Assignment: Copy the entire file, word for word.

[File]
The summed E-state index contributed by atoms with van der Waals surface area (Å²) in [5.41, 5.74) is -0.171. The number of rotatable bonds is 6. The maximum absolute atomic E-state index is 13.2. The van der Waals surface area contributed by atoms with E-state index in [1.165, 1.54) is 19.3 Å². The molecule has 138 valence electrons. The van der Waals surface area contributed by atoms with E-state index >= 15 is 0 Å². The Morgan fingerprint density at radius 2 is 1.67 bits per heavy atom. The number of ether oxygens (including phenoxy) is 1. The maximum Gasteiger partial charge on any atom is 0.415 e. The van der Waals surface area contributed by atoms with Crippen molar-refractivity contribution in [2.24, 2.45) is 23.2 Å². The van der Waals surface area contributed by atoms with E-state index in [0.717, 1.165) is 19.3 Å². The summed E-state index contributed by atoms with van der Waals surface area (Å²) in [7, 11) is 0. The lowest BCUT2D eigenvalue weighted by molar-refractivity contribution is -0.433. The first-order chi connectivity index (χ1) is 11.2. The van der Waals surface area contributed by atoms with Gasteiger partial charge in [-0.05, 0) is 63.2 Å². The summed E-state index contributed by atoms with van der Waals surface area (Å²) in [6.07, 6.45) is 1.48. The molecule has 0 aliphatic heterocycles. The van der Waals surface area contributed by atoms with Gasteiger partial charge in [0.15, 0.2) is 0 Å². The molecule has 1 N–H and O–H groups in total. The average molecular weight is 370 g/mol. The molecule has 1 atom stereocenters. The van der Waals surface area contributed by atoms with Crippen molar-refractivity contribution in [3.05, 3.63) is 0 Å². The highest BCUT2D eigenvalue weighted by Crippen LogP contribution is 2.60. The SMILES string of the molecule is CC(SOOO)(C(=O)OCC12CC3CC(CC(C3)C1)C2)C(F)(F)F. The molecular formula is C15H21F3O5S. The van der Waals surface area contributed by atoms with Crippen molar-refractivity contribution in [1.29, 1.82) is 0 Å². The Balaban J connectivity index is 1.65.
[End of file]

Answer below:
The summed E-state index contributed by atoms with van der Waals surface area (Å²) in [5.41, 5.74) is -0.171. The number of rotatable bonds is 6. The maximum absolute atomic E-state index is 13.2. The van der Waals surface area contributed by atoms with E-state index in [1.165, 1.54) is 19.3 Å². The molecule has 138 valence electrons. The van der Waals surface area contributed by atoms with E-state index >= 15 is 0 Å². The Morgan fingerprint density at radius 2 is 1.67 bits per heavy atom. The number of ether oxygens (including phenoxy) is 1. The maximum Gasteiger partial charge on any atom is 0.415 e. The van der Waals surface area contributed by atoms with Crippen molar-refractivity contribution in [2.24, 2.45) is 23.2 Å². The van der Waals surface area contributed by atoms with E-state index in [0.717, 1.165) is 19.3 Å². The summed E-state index contributed by atoms with van der Waals surface area (Å²) in [7, 11) is 0. The lowest BCUT2D eigenvalue weighted by molar-refractivity contribution is -0.433. The first-order chi connectivity index (χ1) is 11.2. The van der Waals surface area contributed by atoms with Gasteiger partial charge in [-0.05, 0) is 63.2 Å². The summed E-state index contributed by atoms with van der Waals surface area (Å²) in [6.07, 6.45) is 1.48. The molecule has 0 aliphatic heterocycles. The van der Waals surface area contributed by atoms with Gasteiger partial charge in [0.15, 0.2) is 0 Å². The molecule has 1 N–H and O–H groups in total. The average molecular weight is 370 g/mol. The molecule has 1 atom stereocenters. The van der Waals surface area contributed by atoms with Crippen molar-refractivity contribution in [3.05, 3.63) is 0 Å². The highest BCUT2D eigenvalue weighted by Crippen LogP contribution is 2.60. The SMILES string of the molecule is CC(SOOO)(C(=O)OCC12CC3CC(CC(C3)C1)C2)C(F)(F)F. The molecular formula is C15H21F3O5S. The van der Waals surface area contributed by atoms with Crippen molar-refractivity contribution in [1.29, 1.82) is 0 Å². The Balaban J connectivity index is 1.65.